First of all, let’s begin answering what it all means by talking about what it doesn’t mean. Living in the present does not mean never thinking about the past or the future. After all, they are equally important components of your life. Reflecting on the past helps you learn lessons you then carry forward with you to help you better navigate the challenges you find here in the present. Planning for the future gives you a sense of hope and provides you with goals that inspire your actions now in the present and begin your evolution into an ever better version of yourself. Both are essential ingredients to living a happy life. But there is a big difference between thinking about the past or future and dwelling in them. The goal should be to use your thoughts about the past and future to help guide your actions in the present. It’s important to realize that action can only take place in the present. You cannot act in the past...you can only learn from the actions you once took. You cannot act in the future...you can only plan the actions you hope to take when you get there.
Most of us have a natural tendency to spend way more time on reflecting and planning rather than we do on actually doing. Living in the present means flipping those proportions. It requires a continual, conscience decision in the present to change. That’s why it feels so hard sometimes. I don’t pretend to be past the hard part yet, but logic, experience and hope tell me that - just as with any other habit - living in the moment gets easier with practice. And guess what? Reflecting and planning are often solitary activities. If you want to connect more with the people around you, spend more time in the present.
Try some of these actions, or start with just one and gradually add more over time:
We are all living through an era of great uncertainty, where longing for the past can be a futile and depressing exercise and planning for the future is virtually impossible without more information. There is no time like the present to start living more in the present. With a little practice and a new perspective, even holding the moment can be easy peasy.
Happy New Year!
The busy holiday season is now in the rear view mirror once again. Does that leave you feeling deflated or relieved? Perhaps a little of both? Hopefully you were able to take some time off at some point over the past few weeks to celebrate whatever holiday/s you observe with family and friends. But so often that kind of time "off" from the pressures of work and the swirl of daily routines isn't as relaxing and refreshing as we'd like amidst the hustle and bustle of the holiday season. And now it's time to return to business as usual...that can be both depressing and reassuring at the same time. But this year can be different. As you put away the last of your festive decorations, take some time to reflect upon and unearth your center.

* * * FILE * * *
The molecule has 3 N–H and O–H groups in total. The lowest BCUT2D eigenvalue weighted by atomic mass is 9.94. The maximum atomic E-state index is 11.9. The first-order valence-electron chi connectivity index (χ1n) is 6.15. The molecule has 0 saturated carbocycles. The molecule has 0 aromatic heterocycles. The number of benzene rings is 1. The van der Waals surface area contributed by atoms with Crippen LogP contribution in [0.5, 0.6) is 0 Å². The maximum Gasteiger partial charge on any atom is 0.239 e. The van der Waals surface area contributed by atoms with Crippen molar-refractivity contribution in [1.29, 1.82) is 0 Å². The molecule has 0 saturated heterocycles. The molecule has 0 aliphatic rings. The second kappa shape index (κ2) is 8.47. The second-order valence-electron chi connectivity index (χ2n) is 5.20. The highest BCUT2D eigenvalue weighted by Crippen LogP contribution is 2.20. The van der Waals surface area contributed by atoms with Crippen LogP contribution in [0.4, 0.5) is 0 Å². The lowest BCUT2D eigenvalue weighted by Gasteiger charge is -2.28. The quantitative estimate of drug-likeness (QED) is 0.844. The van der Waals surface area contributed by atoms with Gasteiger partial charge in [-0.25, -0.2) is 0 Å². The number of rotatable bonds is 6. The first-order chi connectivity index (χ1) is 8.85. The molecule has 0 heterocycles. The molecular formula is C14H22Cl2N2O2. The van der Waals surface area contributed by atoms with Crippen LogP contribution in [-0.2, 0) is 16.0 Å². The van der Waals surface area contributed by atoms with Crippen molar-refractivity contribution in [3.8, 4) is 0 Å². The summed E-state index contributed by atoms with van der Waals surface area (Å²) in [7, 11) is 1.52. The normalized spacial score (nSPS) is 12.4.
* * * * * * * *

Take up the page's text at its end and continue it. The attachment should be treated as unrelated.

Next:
Your center is that sacred space within yourself that brings you inner peace and refreshes your cup so that you can keep pouring it out to others all year long. It can be a physical stress-reliever like exercise or yoga; a spiritual journey through scripture and prayer; cuddle time with your children; date night with your spouse; or a hike through the woods to breathe in all of nature's magnificent beauty. Whatever it is, it's deeply personal. It feeds your soul. You need it like you need water and air to breathe. Neglect it at your peril. And neglect it most of us do.
We all know a new year is the ideal time to make a few changes to improve the quality of our everyday life. That's why we make all those new year's resolutions to lose weight, organize, spend less, read more, etc. But those are just about establishing routines and completing tasks. Finding your center is about loving yourself enough to learn how to nourish your soul. Only then will you have the focus, energy and peace of mind needed to love others and to realize your full potential.
This year, how about just resolving to find your center and then feed it? It may take some trial and error to identify it, but you'll know when you've found it, because you'll have more focus and energy to devote to doing everything else without feeling stressed and resentful. You probably already know where to look...you just need to stop ignoring it.
Finding and feeding your center every day...that's the key to easy peasy living!
Valerie Sheridan is a professional organizer, wife, mother of two, and Founder/Owner of EasyPeasy Living.